The prevalence of mental disorders is expected to increase ↑
Aging Baby Boomers will face increasing emotional stress and financial pressure due to longer life spans, physical challenges, the natural aging process, and Alzheimer’s Disease. Those who had become part of the “Sandwich Generation,” are likely to evolve into “Over-Stuffed Sandwiches,“ as modern medicine extends the lives of their parents; and their children seek support raising their own children (i.e. the Baby Boomers’ grandkids), while they all struggle with the economic realities of a growing middle class, inability to save for retirement, and the challenges of a dual income society.
Autism Spectrum Disorders (ASD)
The “diagnosis of” ASD continues to increase. The Centers for Disease Control and Prevention (CDC) reported in May 2013 an estimate of 1 in 68 children in the United States identified as having ASD; roughly 30 percent higher than the 2012 report of 1 in 88. In New Jersey, 1 in 45 children were diagnosed. Almost half of children identified with ASD have average or above average intellectual ability (an IQ of 85 and above) compared to a third of children a decade ago. With the appropriate accommodations and career counseling they can be productive members of the workforce.
Autism rates are up, but is it really on the rise? While it is not clear what percentage of the increase is due to increased awareness, changes in the diagnostic criteria, or the fact that there may be a shift in diagnoses for many children previously labeled with “intellectual disabilities” (that number has fallen as the diagnosis of ASD his soared); more and more are beginning to question whether the “actual” increase in Autism over the years is anywhere near the degree to which it has been publicized. Recent research suggests that 60% of the increase can be attributed to the alternate factors mentioned above.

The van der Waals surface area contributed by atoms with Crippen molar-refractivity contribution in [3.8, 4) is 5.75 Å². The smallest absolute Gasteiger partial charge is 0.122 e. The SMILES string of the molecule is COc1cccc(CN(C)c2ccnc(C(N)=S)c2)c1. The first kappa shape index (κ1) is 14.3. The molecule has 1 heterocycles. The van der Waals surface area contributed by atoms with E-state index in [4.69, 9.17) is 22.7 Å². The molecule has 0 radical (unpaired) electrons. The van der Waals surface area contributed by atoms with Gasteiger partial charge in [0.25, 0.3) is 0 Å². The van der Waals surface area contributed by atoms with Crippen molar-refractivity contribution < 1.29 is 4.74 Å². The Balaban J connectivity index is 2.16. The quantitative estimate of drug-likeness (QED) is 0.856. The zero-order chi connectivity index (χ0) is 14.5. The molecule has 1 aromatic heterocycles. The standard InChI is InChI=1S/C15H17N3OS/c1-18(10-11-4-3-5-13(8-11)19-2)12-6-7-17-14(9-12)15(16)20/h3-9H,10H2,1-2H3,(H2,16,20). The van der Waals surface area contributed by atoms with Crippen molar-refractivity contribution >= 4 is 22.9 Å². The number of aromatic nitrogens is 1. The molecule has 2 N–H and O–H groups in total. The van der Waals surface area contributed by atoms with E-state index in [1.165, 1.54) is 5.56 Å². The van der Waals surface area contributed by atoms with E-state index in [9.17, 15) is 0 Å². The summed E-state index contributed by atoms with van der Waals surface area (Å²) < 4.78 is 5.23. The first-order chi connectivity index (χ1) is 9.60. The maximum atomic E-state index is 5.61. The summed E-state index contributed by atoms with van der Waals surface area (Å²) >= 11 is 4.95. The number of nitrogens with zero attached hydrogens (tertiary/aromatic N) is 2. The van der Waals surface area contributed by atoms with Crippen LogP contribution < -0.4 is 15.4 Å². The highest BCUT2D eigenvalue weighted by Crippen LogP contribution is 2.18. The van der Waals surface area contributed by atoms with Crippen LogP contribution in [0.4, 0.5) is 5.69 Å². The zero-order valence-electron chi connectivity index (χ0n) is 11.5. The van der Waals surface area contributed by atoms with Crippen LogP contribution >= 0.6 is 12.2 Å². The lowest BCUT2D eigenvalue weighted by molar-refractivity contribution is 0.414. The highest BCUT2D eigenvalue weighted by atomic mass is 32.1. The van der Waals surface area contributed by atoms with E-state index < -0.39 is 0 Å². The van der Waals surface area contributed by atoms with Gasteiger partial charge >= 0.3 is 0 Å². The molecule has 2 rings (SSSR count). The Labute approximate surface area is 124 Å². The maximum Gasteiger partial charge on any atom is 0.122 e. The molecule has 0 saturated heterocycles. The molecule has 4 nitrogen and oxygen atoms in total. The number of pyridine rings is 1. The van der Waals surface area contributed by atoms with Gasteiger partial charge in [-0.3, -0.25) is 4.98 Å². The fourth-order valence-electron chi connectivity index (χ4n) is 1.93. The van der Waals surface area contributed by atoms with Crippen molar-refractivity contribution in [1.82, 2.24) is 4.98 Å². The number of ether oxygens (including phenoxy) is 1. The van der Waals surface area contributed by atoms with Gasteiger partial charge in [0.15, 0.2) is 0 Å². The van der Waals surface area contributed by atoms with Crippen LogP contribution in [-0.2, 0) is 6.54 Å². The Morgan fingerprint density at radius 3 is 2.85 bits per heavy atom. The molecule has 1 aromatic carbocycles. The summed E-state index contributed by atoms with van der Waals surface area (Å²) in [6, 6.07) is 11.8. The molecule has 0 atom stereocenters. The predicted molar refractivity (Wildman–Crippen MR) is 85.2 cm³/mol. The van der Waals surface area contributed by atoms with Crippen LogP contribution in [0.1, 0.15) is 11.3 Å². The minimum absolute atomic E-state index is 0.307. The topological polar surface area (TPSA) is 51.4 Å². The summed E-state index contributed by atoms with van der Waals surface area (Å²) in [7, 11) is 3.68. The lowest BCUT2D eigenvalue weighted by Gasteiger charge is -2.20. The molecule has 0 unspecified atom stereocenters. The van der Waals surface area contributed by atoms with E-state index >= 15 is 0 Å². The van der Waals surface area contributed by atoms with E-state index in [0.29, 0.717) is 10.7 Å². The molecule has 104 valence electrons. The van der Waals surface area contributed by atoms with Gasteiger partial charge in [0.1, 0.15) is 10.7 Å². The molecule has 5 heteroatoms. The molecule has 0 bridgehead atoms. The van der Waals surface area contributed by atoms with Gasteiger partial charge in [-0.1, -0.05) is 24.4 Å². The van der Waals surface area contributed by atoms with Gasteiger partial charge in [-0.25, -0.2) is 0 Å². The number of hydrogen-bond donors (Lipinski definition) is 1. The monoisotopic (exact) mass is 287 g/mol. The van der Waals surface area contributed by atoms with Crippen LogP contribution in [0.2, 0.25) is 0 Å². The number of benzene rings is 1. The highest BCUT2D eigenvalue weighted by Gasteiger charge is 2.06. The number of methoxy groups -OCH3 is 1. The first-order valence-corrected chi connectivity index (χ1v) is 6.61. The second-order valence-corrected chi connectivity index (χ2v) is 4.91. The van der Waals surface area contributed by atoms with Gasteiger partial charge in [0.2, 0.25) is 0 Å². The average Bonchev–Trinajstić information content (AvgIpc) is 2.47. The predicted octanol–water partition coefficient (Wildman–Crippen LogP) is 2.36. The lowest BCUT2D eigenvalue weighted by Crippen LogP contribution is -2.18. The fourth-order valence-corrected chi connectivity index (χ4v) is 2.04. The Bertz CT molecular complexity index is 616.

However, what is clear is that many children are being identified at an earlier age, and that a greater number of individuals, who have benefited from early intervention and educational accommodations (since the addition of the ADAAA in 2008), will enter the workforce with a diagnosis of “Autism Spectrum Disorder,” and the understanding that they require accommodations for maximum productivity…even if they are gifted. This is likely to be the case for individuals with a variety of mental illnesses, including ADHD, Bipolar Disorder. and Dyslexia, etc. Students who would not have been likely to complete their education in previous decades, are graduating at increasing rate…some with advanced degrees, and “expect” careers, rather than simply hoping for meager minimum wage jobs.